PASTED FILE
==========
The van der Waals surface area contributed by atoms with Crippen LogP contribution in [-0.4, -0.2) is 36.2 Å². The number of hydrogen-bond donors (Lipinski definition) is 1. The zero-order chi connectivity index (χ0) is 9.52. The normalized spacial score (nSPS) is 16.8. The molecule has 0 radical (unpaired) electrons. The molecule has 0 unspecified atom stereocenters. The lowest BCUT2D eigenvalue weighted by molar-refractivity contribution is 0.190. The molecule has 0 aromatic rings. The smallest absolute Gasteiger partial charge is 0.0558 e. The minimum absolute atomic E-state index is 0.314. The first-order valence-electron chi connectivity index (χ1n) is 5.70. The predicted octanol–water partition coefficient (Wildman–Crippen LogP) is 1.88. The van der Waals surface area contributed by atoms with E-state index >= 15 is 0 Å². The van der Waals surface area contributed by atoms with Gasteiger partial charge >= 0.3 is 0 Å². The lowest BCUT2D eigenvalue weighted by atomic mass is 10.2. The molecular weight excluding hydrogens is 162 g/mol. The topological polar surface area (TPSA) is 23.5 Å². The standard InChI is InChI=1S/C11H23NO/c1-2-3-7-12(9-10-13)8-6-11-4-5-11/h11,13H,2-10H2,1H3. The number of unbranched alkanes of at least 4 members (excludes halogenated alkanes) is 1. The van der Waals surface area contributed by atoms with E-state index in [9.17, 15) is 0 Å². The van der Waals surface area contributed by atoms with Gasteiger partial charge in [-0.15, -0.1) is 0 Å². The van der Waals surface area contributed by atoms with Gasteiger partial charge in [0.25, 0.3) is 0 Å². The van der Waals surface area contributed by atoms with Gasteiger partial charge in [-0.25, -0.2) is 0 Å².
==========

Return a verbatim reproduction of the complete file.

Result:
The van der Waals surface area contributed by atoms with Crippen LogP contribution in [-0.4, -0.2) is 36.2 Å². The number of hydrogen-bond donors (Lipinski definition) is 1. The zero-order chi connectivity index (χ0) is 9.52. The normalized spacial score (nSPS) is 16.8. The molecule has 0 radical (unpaired) electrons. The molecule has 0 unspecified atom stereocenters. The lowest BCUT2D eigenvalue weighted by molar-refractivity contribution is 0.190. The molecule has 0 aromatic rings. The smallest absolute Gasteiger partial charge is 0.0558 e. The minimum absolute atomic E-state index is 0.314. The first-order valence-electron chi connectivity index (χ1n) is 5.70. The predicted octanol–water partition coefficient (Wildman–Crippen LogP) is 1.88. The van der Waals surface area contributed by atoms with E-state index >= 15 is 0 Å². The van der Waals surface area contributed by atoms with Gasteiger partial charge >= 0.3 is 0 Å². The lowest BCUT2D eigenvalue weighted by atomic mass is 10.2. The molecular weight excluding hydrogens is 162 g/mol. The topological polar surface area (TPSA) is 23.5 Å². The standard InChI is InChI=1S/C11H23NO/c1-2-3-7-12(9-10-13)8-6-11-4-5-11/h11,13H,2-10H2,1H3. The number of unbranched alkanes of at least 4 members (excludes halogenated alkanes) is 1. The van der Waals surface area contributed by atoms with E-state index in [9.17, 15) is 0 Å². The van der Waals surface area contributed by atoms with Gasteiger partial charge in [-0.15, -0.1) is 0 Å². The van der Waals surface area contributed by atoms with Gasteiger partial charge in [0.25, 0.3) is 0 Å². The van der Waals surface area contributed by atoms with Gasteiger partial charge in [-0.25, -0.2) is 0 Å².